5. Content Readiness
In order to support content-based subscription services, content must be prepared in a markup-based format to support the efficient ingestion of volumes of content without a lot of elbow grease. You likely already have your titles in EPUB2 or EPUB3 (I hope so), in which case you are all set. What is most important, however, is not necessarily the supremacy of one data format or another (EPUB2 vs. EPUB3 vs. NLM vs. TEI), but rather that it is in a structured, markup-based format, and that standards are applied consistently. The consistent application of data standards is the key to automation, which in turn is a key to cost containment in the deployment of content services.
(One point on content readiness: No, Virginia, PDFs are not a markup-based format. The use of PDF seriously compromises the manner with which content can be managed, transformed, and delivered. While there are some inventive solutions in place that try to leverage PDF-based content in digital service delivery for publishers that have no other option, these do not represent long-term delivery solutions.)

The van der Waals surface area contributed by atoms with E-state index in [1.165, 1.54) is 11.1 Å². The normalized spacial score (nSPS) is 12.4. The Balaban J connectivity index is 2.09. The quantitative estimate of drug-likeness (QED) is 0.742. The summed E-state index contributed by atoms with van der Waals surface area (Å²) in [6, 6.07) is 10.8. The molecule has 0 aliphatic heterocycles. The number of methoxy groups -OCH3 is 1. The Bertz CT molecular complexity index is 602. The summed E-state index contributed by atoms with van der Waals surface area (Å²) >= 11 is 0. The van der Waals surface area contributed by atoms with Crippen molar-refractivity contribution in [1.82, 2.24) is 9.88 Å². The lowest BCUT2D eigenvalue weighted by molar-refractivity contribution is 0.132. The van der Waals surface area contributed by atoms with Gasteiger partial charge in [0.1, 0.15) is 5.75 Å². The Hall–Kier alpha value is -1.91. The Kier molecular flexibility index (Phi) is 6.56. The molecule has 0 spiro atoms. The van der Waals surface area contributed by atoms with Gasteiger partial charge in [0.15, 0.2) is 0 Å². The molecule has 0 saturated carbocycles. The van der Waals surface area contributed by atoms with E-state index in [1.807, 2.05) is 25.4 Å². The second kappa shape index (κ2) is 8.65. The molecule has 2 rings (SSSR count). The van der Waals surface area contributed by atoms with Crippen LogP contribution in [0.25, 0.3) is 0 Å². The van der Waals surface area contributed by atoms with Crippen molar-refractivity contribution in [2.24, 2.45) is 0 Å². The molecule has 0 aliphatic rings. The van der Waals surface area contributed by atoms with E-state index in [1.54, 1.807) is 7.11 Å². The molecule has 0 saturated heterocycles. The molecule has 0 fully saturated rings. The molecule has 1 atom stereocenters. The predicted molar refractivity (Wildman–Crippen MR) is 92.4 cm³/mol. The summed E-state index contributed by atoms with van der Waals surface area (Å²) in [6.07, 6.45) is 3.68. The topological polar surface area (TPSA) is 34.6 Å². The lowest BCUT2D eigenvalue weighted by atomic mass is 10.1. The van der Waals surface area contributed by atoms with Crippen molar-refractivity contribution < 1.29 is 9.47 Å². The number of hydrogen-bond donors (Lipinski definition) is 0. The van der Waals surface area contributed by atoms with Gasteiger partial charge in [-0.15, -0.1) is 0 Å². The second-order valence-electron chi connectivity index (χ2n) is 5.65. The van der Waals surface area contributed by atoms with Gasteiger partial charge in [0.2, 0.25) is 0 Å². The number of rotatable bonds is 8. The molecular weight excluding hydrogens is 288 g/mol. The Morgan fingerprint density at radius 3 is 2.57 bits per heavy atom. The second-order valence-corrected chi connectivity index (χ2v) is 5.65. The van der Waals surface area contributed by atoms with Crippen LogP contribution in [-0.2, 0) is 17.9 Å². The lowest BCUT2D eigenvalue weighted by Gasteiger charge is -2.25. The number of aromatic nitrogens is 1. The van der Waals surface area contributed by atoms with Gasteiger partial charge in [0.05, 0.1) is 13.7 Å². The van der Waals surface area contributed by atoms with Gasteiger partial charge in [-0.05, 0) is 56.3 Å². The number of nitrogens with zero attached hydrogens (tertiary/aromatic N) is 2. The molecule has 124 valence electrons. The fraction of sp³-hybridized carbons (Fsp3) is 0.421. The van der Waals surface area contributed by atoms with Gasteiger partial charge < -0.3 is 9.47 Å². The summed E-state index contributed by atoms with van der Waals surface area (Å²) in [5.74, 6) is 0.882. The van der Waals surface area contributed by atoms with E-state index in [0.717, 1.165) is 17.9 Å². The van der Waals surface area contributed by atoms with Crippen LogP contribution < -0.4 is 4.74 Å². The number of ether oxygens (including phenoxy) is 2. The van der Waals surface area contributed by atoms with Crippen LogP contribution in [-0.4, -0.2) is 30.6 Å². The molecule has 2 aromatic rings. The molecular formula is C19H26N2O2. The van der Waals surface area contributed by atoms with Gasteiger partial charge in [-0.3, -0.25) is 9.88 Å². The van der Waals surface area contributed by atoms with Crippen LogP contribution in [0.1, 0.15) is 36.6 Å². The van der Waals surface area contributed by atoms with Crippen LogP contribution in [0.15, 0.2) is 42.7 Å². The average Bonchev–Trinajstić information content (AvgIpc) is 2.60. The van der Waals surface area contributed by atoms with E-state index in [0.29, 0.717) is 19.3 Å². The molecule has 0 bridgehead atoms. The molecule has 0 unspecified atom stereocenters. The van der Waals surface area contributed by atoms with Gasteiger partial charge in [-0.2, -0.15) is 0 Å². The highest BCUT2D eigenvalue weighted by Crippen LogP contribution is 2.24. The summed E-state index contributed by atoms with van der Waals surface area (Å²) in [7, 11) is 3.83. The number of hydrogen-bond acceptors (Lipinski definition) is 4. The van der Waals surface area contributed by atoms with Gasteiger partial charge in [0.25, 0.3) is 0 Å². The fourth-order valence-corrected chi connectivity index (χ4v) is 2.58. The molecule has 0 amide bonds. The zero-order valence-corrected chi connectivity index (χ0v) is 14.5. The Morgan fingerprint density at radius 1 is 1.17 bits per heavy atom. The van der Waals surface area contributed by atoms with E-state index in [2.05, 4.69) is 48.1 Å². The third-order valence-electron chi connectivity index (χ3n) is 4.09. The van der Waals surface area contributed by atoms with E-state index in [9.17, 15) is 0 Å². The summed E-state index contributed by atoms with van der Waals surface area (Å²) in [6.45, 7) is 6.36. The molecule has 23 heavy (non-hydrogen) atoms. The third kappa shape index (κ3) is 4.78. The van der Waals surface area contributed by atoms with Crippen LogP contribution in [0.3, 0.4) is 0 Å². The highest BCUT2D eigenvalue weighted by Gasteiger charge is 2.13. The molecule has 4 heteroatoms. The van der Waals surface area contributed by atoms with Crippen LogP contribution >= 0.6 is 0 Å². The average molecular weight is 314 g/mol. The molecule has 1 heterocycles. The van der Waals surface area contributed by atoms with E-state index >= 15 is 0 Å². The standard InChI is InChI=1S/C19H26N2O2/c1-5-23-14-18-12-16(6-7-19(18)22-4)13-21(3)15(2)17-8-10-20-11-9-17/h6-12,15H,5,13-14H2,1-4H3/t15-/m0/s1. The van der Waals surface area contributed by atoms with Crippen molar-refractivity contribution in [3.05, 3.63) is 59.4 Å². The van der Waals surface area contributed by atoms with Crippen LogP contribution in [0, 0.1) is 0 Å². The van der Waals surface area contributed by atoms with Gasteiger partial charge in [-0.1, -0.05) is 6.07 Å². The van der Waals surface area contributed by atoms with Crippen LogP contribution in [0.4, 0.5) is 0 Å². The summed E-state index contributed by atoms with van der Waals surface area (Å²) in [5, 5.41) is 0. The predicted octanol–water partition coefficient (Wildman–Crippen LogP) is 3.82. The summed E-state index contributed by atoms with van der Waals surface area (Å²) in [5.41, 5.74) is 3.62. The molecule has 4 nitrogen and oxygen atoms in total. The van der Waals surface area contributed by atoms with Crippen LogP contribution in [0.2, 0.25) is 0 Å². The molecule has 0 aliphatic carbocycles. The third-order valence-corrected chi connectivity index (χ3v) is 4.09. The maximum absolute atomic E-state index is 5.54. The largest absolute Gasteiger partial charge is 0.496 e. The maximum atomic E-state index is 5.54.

6. Organizational Commitment
The final, and perhaps most important, ingredient for success is the level of organizational commitment to the program. The promise of annuity revenue streams is attractive, yet requires management buy-in to support ongoing commitment from across the organization.
- From sales and marketing: Ongoing commitment to create and maintain relationships with customers
- From editorial and production: Ongoing commitment to continue to add to collections within defined subject domains to support renewals
- From finance: Understanding and commitment to the dynamics of subscription-based revenue models, which deviate significantly from the revenue trajectories of traditional book offerings
This cross-organizational commitment is essential for success. No matter how clearly the opportunity may be seen by some, the success of subscription programs is significantly compromised if the organization does not strive with a shared sense of purpose.
The creation and delivery of subscription services represents a significant shift for book publishers. It is a vastly different financial model, as well as a significantly different relationship to the customer. However, for those organizations that have such opportunities, and are able to profitably pursue them, subscription services will figure prominently in their emerging revenue strategies and play a significant role in ensuring the sustainability of their organizations.